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Vitamin in Meat and Fish Fights Alzheimer's

US - Researchers at the University of California Irvine have found that high doses of a vitamin helped mice to overcome memory problems similar to Alzheimer's disease in humans. And that vitamin - nicotinamide - is found in poultry meat, pork and fish.

Researchers report that huge doses of an ordinary vitamin appeared to eliminate memory problems in mice with the rodent equivalent of Alzheimer's disease, reports USA Today.

At the moment, it is not known if the treatment will have the same effect in humans. Researchers are beginning to enroll Alzheimer's patients in a new study, and it is too soon for scientists to recommend that people try the vitamin on their own outside of normal doses.

"It's definitely promising, and if we combine this with other things already out there, we'd probably see a large effect," said study author Kim Green, a researcher at the University of California at Irvine.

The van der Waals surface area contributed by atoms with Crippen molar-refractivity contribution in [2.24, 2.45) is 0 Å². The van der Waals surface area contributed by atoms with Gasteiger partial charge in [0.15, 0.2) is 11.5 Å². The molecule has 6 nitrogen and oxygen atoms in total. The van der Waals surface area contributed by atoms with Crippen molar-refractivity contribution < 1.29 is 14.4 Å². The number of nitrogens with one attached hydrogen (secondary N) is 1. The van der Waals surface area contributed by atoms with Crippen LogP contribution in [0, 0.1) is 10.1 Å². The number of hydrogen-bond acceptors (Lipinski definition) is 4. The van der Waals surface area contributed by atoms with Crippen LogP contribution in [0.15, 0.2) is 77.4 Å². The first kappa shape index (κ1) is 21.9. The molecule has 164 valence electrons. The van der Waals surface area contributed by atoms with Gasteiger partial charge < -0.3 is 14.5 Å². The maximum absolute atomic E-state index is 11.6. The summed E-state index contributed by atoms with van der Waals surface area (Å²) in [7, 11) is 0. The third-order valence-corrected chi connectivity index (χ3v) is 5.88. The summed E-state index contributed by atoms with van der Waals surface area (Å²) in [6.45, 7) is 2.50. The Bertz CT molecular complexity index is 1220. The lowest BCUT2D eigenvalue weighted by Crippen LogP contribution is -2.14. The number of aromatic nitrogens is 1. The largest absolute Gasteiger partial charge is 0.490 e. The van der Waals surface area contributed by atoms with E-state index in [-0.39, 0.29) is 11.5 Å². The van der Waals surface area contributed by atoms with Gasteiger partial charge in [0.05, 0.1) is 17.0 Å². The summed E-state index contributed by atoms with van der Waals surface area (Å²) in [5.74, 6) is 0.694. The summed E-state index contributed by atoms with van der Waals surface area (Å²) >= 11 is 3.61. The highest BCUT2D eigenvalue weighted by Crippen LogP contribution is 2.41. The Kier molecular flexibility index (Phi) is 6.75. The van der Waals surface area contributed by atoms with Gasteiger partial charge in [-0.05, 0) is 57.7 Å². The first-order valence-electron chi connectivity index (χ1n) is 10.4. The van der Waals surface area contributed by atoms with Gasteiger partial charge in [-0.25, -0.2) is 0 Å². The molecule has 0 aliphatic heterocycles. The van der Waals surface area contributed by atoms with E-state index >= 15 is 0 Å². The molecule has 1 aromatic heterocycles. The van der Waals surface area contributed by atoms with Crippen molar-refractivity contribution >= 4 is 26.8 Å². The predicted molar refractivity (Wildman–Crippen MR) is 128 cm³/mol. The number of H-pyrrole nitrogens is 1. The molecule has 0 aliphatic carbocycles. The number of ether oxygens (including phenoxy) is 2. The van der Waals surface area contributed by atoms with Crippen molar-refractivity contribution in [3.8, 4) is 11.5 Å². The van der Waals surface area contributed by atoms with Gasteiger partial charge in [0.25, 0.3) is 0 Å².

Alzheimer's disease affects an estimated 5.2 million Americans, causing senility and often leading to death. The Alzheimer's Association estimates that the disease will strike one in eight Baby Boomers.

There is no cure for the neuro-degenerative condition, and medications have only limited effects.

Dr Nixon said the new study is "intriguing," but people should be cautious and not assume that "more is better" when it comes to possible treatments, even ones that appear to be safe, concludes the report in USA Today.

the Fish Site Editor

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